Objectives: The propensity score is the probability of treatment conditional on observed variables. Conditioning on the propensity-score results in unbiased estimation of the expected difference in observed responses to two treatments. The performance of propensity-score methods for estimating relative risks has not been studied.
Study design and setting: Monte Carlo simulations were used to assess the performance of matching, stratification, and covariate adjustment using the propensity score to estimate relative risks.
Results: Matching on the propensity score and stratification on the quintiles of the propensity score resulted in estimates of relative risk with similar mean squared error (MSE). Propensity-score matching resulted in estimates with less bias, whereas stratification on the propensity score resulted in estimates of with greater precision. Including only variables associated with the outcome or including only the true confounders in the propensity-score model resulted in estimates with lower MSE than did including all variables associated with treatment or all measured variables in the propensity-score model.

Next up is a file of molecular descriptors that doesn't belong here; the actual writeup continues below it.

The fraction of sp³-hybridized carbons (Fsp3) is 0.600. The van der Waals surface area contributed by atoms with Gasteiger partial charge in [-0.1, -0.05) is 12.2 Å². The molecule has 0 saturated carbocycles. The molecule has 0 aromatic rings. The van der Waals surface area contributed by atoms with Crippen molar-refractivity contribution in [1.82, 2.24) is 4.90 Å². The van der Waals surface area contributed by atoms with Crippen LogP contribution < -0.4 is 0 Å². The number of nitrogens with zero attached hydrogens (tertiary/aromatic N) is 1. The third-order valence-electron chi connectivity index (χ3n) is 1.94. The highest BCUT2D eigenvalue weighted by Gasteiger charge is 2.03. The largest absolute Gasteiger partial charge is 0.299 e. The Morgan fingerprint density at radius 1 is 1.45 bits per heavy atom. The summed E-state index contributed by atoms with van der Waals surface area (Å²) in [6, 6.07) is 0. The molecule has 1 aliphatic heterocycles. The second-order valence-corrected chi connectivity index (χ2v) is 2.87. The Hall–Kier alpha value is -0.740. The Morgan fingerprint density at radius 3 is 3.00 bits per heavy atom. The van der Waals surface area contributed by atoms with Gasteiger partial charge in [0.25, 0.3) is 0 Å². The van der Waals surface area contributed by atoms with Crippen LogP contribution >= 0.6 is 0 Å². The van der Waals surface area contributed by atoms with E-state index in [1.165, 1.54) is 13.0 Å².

Conclusions: When estimating relative risks, propensity-score matching resulted in estimates with less bias than did stratification on the quintiles of the propensity score, but stratification on the quintiles of the propensity score resulted in estimates with greater precision.